USA Official State Tree of Nebraska

 

Eastern Cottonwood

(Salicaceae Populus deltoides)
Adopted in 1972.

 

The American Elm, Salicaceae Populus deltoides, was named as Nebraska's first state tree on Feb. 15, 1937, when a resolution introduced by Sen. Alois Slepicka of Wilber was passed. It was chosen because it was: Known throughout Nebraska for its beauty, and because of its historical background, it being the tree under which George Washington sat while signing a treaty."

 

The 1972 Legislature named the cottonwood (Populus deltoides marsh) as the state tree. The bill, introduced by Sen. Calvin Carsten of Avoca, orginally called for the green ash to be the state tree, but was amended in favor of the cottonwood. The cottonwood often is associated with pioneer Nebraska. Several famous early landmarks were cottonwood trees and their shoots were often collected by settlers who planted them on their claims. Today, the cottonwood grows throughout the state. The green ash was designated as the 1972 Arbor Day Centennial Tree.

 

Besides the typical eastern variety (var. deltoides), there is a western variety, plains cottonwood (var. occidentalis). Its leaves, more broad than long, are slightly smaller and more coarsely toothed than the typical variety.

Description:
  • Size: 80 - 100 feet with 40 - 60 ft. Spread
  • Growth: Rapid; moderate to long life span.
  • Leaf: Alternate, simple, pinnately veined, 3 to 6 inches long, triangular (deltoid) in shape with a crenate/serrate margin. The petiole is flattened and glands are present at the top of the petiole.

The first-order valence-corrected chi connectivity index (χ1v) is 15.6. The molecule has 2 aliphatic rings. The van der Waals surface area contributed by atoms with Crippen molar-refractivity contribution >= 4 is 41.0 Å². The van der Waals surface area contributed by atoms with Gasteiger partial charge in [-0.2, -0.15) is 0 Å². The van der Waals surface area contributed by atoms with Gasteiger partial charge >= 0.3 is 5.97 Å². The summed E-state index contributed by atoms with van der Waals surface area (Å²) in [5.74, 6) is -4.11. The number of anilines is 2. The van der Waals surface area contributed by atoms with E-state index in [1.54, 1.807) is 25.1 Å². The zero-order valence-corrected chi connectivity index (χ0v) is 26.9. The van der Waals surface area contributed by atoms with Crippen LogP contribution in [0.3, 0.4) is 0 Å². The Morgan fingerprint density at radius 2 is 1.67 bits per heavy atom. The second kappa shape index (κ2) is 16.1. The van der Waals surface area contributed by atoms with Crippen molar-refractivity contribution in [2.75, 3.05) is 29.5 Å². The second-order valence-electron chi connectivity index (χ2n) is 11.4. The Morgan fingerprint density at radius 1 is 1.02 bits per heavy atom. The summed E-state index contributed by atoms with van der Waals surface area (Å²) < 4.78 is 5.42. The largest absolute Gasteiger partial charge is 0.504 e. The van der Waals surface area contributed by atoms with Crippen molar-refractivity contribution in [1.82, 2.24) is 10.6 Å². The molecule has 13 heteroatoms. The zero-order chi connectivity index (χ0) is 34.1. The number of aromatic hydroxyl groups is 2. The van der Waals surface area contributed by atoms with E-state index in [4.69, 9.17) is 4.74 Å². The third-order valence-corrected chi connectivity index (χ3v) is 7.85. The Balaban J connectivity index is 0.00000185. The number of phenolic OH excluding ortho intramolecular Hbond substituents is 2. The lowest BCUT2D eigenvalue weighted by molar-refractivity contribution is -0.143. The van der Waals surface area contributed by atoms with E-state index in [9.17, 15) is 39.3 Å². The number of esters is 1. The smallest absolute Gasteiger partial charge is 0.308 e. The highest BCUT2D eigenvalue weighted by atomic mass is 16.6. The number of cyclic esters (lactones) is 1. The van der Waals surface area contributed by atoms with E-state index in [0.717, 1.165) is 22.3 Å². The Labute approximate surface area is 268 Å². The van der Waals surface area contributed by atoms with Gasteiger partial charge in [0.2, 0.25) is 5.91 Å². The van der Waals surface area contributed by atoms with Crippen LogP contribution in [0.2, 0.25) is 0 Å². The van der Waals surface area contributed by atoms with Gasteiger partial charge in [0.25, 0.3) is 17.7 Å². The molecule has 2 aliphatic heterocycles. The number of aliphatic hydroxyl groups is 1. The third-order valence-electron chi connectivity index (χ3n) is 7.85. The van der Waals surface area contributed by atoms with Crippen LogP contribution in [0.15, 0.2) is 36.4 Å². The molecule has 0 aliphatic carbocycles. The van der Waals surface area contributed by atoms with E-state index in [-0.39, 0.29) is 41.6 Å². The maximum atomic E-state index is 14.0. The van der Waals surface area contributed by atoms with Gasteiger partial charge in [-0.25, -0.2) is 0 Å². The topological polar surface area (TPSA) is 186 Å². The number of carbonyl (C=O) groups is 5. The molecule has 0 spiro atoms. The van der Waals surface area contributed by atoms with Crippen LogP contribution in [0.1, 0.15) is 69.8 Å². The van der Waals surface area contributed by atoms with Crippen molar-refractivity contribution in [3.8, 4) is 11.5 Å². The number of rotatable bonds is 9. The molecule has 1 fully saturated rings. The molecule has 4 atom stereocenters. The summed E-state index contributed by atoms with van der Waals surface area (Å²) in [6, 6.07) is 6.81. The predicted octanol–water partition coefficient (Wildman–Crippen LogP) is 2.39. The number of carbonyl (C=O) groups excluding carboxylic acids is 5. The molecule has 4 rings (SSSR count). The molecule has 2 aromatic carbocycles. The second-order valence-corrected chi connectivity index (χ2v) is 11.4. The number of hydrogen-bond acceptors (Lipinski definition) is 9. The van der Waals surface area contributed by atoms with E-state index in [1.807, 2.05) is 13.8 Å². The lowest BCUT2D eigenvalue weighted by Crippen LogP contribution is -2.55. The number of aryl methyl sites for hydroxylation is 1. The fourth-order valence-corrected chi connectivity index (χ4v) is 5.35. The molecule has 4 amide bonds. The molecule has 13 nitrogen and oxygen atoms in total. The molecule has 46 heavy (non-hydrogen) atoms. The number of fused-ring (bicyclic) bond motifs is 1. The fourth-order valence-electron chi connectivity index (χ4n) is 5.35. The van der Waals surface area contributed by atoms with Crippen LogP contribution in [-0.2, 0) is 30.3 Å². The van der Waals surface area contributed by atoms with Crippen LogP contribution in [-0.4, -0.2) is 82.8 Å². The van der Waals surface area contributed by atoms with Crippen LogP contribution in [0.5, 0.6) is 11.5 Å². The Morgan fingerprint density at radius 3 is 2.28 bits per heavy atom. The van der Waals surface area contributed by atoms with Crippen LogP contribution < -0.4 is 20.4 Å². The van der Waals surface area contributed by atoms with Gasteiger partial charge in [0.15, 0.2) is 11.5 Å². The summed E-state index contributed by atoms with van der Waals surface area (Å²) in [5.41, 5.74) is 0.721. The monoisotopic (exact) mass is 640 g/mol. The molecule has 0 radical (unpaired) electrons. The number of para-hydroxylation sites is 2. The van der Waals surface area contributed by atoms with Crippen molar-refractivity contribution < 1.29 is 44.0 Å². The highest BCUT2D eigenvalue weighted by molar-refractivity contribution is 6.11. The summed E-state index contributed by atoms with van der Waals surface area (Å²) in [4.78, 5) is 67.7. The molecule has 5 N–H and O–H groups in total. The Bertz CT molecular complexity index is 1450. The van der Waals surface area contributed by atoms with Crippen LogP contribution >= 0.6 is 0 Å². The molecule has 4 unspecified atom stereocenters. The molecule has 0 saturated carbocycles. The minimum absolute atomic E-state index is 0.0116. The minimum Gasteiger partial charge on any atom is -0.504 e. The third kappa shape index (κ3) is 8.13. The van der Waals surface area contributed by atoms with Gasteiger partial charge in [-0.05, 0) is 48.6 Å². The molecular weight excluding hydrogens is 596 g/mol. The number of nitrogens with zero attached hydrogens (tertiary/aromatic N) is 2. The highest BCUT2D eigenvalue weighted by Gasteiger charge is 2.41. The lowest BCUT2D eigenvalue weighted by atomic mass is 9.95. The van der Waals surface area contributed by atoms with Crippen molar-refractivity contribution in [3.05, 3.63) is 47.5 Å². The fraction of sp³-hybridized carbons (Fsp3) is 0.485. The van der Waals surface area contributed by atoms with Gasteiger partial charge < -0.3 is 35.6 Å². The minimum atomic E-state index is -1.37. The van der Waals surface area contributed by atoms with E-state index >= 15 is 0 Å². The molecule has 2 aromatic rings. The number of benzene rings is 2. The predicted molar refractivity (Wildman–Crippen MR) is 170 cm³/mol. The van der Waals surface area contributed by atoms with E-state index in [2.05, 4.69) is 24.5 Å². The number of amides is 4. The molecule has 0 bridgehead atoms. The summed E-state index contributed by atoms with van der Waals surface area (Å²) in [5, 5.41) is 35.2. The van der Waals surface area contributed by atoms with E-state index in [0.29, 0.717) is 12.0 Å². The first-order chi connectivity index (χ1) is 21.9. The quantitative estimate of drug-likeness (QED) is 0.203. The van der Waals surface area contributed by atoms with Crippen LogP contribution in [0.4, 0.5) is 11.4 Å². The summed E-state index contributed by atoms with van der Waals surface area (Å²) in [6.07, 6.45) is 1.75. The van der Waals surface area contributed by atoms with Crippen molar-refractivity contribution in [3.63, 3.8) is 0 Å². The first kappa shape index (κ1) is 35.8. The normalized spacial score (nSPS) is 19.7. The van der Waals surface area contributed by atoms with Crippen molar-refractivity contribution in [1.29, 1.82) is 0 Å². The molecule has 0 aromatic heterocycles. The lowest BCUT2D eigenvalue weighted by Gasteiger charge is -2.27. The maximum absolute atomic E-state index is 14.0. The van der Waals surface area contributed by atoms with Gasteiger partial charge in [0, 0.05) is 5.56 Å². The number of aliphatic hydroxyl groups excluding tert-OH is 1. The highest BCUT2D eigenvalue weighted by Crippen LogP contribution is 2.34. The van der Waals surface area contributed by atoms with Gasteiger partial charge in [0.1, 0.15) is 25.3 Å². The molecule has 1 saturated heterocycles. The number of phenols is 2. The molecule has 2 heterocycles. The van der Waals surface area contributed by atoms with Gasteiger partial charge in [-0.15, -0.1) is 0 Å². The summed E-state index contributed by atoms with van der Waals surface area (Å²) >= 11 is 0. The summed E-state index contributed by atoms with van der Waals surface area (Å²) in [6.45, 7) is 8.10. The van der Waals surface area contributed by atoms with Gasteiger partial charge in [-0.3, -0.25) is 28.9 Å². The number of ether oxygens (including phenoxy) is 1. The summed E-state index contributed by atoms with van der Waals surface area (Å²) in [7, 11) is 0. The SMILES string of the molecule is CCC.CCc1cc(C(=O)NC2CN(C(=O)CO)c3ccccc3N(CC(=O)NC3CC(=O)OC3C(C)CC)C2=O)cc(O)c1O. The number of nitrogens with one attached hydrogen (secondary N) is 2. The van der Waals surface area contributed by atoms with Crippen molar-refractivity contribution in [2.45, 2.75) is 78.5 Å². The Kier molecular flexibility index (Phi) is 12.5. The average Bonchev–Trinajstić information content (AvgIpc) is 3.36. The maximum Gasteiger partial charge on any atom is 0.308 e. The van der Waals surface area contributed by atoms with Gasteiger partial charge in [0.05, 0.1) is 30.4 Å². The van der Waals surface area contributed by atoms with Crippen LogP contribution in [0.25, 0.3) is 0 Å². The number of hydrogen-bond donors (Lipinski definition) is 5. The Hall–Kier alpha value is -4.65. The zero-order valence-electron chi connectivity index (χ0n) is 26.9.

• Flower: Dioecious, male and female as pendulous catkins, appearing before the leaves.
  • Fruit: Cottony seeds, 1/4 inch long borne in a dehiscent capsule. Maturing over summer.
  • Twig: Stout, somewhat angled and yellowish. Buds are 3/4 inch long, covered with several brown, resinous scales. Has a bitter aspirin taste.
  • Bark: Smooth, gray to yellow-green when young. Later turning gray with thick ridges and deep furrows.
  • Form: A large tree with a clear bole and an open spreading crown resulting in a somewhat vase-shaped form.

 

Taxonomic Hierarchy
Kingdom Plantae -- Plants
Subkingdom Tracheobionta -- Vascular plants
Superdivision Spermatophyta – Seed plants
Division Magnoliophyta – Flowering plants
Class Magnoliopsida – Dicotyledons
Subclass Dilleniidae –
Order Salicales –
Family Salicaceae – Willow family
Genus Populus L. – cottonwood
Species Populus deltoides Bartr. ex Marsh. – eastern cottonwood

 

Source:
Dendrology at Virginia Tech
U.S. Department of Agriculture
Source: Nebraska Bluebook, 1994-95, pg. 26.